Best crime books for Christmas

Rebecca Armstrong
Friday 11 December 2009 01:00 GMT
(Getty Images)

It's a crying shame that one of the best crime books of the year is also the last from its author. The Girl Who Kicked the Hornets' Nest (translated by Reg Keeland; MacLehose, £18.99) is the final instalment of Stieg Larsson's captivating trilogy, starring the amoral but appealing Lisbeth Salander. Larsson's untimely death has left crime fiction fans without one of the genre's great new voices.

As one of the original queens of crime, Ngaio Marsh created classic detective stories that have stood the test of time. In Ngaio Marsh: Her Life in Crime (HarperCollins, £7.99), Joanne Drayton explores the life of woman who gave us the gentlemanly sleuth Roderick Alleyn and looks at how her talent as a director and her love of theatre shaped her writing. When it comes to much-loved detectives, John Rebus, now sadly retired, springs to mind. How to follow such a tough act? In The Complaints (Orion, £18.99) we're introduced to Malcolm Fox, a very different copper. For one thing he bangs up fellow policemen, and for another he's teetotal: an enjoyable first outing for Ian Rankin's new boy as he uncovers corruption while fighting for his career.

Historical events are the inspiration for two of this year's finest crime offerings. Berlin in the 1930s and post-war Cuba provide the backdrop to If the Dead Rise Not (Quercus, £17.99) by Philip Kerr, the latest in the hard-boiled Bernie Gunther series.

Meanwhile, America during the turbulent years of 1968 to 1972 gets given the James Ellroy treatment in Blood's a Rover (Century, £18.99), the final part of his Underworld USA blockbusting trilogy of fact and fiction. But it's the future that provides the backdrop to The Dying Light by Henry Porter (Orion, £12.99), in particular a Britain five years from now that's heading towards a police state with the help of a corrupt government at best ambivalent towards the concept of democracy.

Scandinavia's crime writing boom shows no sign of abating. Last year's well-deserved winner of the Swedish crime novel award, The Darkest Room by Johan Theorin (trans. Marlaine Delargy; Doubleday, £10.99), is a haunting tale set on a bleak island. Meanwhile, Iceland is gaining a glowing reputation for its thrillers, and the second book from Yrsa Sigurdardottir, My Soul to Take (trans. Bernard Scudder and Anna Yates; Hodder & Stoughton, £11.99), is funny as well as being a taut and accomplished novel set in an Icelandic spa resort that proves unhealthy – indeed, deadly - for some of its guests.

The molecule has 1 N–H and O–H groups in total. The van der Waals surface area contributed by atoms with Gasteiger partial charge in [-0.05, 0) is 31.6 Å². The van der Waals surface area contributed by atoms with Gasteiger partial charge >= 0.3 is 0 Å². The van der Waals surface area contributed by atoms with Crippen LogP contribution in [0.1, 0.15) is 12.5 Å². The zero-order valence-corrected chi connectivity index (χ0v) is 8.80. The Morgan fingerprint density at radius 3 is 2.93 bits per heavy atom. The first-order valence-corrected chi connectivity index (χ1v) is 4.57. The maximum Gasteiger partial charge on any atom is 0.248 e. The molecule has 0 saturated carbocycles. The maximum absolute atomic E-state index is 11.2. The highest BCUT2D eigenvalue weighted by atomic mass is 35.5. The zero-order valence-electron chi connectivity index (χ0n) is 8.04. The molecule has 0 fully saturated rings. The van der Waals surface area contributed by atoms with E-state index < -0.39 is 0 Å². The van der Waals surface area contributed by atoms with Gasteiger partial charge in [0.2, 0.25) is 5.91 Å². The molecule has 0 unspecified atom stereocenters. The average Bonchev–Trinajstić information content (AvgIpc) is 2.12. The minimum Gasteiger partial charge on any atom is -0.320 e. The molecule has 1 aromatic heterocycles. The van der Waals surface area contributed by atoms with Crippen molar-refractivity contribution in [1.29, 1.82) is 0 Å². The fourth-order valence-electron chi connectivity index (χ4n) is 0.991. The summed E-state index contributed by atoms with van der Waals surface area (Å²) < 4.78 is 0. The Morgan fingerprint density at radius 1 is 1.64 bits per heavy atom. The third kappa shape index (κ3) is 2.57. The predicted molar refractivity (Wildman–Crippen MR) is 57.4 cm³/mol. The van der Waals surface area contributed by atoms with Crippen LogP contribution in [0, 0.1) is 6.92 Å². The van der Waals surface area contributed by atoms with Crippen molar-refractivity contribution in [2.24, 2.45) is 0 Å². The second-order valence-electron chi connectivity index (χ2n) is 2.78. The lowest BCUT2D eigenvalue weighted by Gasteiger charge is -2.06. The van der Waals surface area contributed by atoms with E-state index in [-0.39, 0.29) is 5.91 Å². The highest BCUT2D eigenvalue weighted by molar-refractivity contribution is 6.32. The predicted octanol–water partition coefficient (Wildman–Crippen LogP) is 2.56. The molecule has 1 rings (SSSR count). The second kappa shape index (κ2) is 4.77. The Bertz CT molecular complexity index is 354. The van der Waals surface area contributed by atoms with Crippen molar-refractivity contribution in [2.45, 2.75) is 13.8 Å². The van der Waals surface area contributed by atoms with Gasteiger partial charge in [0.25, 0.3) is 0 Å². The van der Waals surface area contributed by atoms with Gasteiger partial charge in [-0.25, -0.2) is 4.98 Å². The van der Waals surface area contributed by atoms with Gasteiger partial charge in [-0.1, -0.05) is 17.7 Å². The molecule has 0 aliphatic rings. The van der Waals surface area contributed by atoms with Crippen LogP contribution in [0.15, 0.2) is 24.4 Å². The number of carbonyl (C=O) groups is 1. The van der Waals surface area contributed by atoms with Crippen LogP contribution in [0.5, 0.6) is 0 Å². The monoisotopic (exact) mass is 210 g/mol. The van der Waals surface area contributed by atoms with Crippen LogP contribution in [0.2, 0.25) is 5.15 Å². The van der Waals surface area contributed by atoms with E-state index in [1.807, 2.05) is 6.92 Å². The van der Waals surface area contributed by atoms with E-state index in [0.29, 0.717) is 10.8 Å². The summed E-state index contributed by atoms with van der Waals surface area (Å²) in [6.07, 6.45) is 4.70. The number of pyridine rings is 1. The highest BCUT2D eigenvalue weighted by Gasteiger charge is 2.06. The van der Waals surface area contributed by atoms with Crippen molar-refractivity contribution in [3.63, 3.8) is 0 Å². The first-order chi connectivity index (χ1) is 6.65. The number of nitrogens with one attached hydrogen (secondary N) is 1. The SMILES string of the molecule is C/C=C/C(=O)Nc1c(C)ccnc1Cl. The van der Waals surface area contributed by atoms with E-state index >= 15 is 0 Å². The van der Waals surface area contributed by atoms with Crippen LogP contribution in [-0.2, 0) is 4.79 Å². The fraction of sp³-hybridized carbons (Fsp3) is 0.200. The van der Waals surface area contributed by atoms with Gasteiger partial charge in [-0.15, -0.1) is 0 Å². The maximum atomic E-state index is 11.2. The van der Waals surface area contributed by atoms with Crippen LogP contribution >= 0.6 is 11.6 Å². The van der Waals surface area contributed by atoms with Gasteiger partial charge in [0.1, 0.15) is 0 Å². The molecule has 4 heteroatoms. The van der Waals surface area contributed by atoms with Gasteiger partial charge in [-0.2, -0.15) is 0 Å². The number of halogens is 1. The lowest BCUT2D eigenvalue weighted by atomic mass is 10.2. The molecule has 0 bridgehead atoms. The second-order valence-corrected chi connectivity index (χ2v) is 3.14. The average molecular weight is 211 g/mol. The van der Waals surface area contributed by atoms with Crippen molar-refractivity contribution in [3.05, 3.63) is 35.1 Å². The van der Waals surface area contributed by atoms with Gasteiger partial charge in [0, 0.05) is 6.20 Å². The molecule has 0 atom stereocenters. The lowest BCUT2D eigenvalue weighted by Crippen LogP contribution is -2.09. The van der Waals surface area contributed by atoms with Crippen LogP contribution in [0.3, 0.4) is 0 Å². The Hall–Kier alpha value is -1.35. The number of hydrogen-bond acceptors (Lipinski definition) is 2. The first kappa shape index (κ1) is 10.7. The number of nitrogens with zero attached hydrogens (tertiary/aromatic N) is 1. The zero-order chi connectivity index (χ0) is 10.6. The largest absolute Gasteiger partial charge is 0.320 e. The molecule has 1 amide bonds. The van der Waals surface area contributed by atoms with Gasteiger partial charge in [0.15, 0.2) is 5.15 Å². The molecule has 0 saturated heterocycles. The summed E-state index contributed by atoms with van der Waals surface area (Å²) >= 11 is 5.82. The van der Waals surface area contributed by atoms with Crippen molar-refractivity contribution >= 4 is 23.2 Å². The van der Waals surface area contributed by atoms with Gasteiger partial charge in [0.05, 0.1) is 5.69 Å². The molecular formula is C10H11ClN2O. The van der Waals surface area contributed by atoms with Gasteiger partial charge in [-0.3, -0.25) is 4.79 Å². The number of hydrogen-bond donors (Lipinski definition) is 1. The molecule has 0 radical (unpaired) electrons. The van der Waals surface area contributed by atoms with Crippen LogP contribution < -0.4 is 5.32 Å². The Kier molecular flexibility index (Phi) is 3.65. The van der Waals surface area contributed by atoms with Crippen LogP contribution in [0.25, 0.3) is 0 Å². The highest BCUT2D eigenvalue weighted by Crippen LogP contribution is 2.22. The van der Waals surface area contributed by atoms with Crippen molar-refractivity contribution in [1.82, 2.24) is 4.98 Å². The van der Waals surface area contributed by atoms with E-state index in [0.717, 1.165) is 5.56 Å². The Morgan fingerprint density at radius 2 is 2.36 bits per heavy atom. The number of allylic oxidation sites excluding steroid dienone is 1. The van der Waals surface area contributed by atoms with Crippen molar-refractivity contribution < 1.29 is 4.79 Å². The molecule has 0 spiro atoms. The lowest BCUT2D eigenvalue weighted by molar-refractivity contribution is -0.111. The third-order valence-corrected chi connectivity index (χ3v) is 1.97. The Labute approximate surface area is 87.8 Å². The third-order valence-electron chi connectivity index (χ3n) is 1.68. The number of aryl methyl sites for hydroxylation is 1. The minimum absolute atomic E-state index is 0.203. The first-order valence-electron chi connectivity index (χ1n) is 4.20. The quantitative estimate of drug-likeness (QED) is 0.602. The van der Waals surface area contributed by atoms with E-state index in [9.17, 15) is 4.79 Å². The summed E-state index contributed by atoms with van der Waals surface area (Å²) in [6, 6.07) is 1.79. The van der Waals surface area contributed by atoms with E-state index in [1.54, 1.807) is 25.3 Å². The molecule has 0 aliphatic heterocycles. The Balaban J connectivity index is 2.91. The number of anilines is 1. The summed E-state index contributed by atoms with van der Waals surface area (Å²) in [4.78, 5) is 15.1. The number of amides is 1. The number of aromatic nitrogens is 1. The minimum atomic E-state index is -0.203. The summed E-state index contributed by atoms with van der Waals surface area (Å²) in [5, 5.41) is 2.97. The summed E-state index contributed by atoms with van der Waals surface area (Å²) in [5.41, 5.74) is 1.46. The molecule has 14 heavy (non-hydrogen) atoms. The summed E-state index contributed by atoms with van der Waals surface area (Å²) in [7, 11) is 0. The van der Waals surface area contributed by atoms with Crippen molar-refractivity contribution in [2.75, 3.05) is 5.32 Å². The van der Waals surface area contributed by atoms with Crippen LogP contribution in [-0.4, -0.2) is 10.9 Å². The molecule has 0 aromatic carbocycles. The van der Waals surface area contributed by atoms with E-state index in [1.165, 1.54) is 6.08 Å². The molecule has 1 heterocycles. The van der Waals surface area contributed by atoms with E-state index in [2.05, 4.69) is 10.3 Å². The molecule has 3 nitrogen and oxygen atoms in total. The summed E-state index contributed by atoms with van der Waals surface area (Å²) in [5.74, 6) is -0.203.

Readers' favourites Harlan Coben and John Connolly have both been on good form in 2009. Coben's Long Lost (Orion, £18.99) sees Myron Bolitar doing what he does best – helping a damsel in distress – as he heads to Paris on the hunt for a murderer. Connolly's Charlie Parker, however, has to do battle with adversaries from further afield – the depths of Hades – in The Lovers (Hodder & Stoughton, £17.99), which offers his usual intriguing blend of fast-paced crime fiction and fantasy.

As the year draws to a close, one book welcome in any crime fan's stocking is PD James's Talking about Detective Fiction The Bodleian Library, £12.99). This slim but elegant volume is devoted to explaining the history – and appeal – of the detective story and while Adam Dalgliesh makes an appearance, so too do Sherlock Holmes, Lord Peter Wimsey and Carol Jordan. This is a fascinating and beautifully written insight into the creative process – and the bookshelves – of this grande dame of murder.

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